Report from Chris Smith and David Walker
Reports of big cats in Scotland are not new as the following report from the Daily Express on the 14 th January 1927 demonstrates. We are grateful to David Walker for the scanned report.
Scottish farmers, mystified by raids on their flocks, have found that their sheep have been killed by a lynx, 'the tiger of the north'.
Sheep and goats were attacked in the wild mountain districts of Inverness-shire and traps were set to catch the mysterious marauder. Tracks like those of a gigantic cat were found in the soft mud of the moorland (word illegible).
Shepherds reported seeing an animal 'like a leopard but without spots'.
The body was sent to the London Zoo where the body was identified as that of a Lynx; thick-set, with tufted ears and powerful forelegs and paws, such an animal as could hold at bay a pack of hounds.
(...the article continues...)
Two other specimens have been killed in Scotland recently. How they reached there is unknown, but it is believed that they must have escaped from some travelling menagerie.
Daily Express,14 th January 1927
The following is an extract from Lo! By Charles Fort written in 1931
Mountainous districts of Inverness-shire, Scotland [90/91] - mysterious footprints in bogs - sheep and goats slaughtered. "A large, fierce, yellow animal of unknown species" was seen by a farmer, who killed it. More mysterious tracks in the bogs, and continued slaughter - another large, fierce, yellow animal was shot. Soon a third specimen was caught in a trap. "The body was sent to the London Zoo, where it was identified as that of a lynx." See the London Daily Express, Jan. 14, 1927.(30) There is no record of the lynx, as indigenous to Great Britain. "It is found, in Europe, in the Alps, and the Carpathians, and more often in the Caucasus. The last specimen, in France, was killed 100 years ago."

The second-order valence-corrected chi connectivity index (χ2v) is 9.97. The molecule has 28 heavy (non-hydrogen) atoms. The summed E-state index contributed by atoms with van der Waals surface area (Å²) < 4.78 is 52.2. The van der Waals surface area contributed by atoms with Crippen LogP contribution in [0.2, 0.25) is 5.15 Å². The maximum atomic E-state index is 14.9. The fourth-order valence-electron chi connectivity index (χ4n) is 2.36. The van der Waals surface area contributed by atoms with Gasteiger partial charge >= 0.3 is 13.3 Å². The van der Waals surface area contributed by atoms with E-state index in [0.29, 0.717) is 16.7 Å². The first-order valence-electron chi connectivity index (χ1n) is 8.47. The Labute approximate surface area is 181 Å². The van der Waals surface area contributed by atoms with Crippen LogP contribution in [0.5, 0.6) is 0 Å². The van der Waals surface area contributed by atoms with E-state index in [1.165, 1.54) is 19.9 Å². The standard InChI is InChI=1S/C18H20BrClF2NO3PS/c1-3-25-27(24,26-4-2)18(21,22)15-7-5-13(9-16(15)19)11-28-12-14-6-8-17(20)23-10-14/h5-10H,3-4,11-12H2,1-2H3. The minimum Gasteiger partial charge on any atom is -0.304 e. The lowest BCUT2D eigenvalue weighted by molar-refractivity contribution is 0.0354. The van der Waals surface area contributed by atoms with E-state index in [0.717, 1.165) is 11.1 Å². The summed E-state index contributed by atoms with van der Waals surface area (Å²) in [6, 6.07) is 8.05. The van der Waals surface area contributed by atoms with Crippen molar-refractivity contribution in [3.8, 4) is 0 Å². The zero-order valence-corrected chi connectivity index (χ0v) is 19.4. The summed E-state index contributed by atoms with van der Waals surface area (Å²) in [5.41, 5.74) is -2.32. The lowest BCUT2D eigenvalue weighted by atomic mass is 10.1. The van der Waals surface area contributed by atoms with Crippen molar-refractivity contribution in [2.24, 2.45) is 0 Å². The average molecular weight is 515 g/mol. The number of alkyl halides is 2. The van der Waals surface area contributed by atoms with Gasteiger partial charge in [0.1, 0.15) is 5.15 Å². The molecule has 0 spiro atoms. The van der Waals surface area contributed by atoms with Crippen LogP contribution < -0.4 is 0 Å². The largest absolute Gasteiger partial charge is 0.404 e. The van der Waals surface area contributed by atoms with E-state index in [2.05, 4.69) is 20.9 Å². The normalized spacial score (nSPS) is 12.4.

I have a feeling of impiety, in recording this datum. So many of our data are upon a godness that so much resembles idiocy that to attribute intelligence to it may be even blasphemous. Early in this theological treatise we noted a widespread feeling that there is something of the divine in imbecility. But, if these three lynxes were teleported, say from somewhere in the Carpathians, there was good sense to this teleportation, and there was a good shot this time, because they landed in a lynx's paradise. There is no part of Great Britain that is richer in game than is Inverness-shire, and the country abounds with deer and sheep. However, if into this Eden were shot an Adam and two Eves, and these two Eves cats, we may think of this occurrence with a restored piety.
30. "Mystery tiger of the North." London Daily Express, January 14, 1927, p.3 c.7. Only the third specimen was trapped and shot, in this article, which states: "Two other specimens have been killed in Scotland recently. How they reached there is unknown, but it is believed that they must have escaped from some travelling menagerie."
Lo! by Charles Fort, 1931
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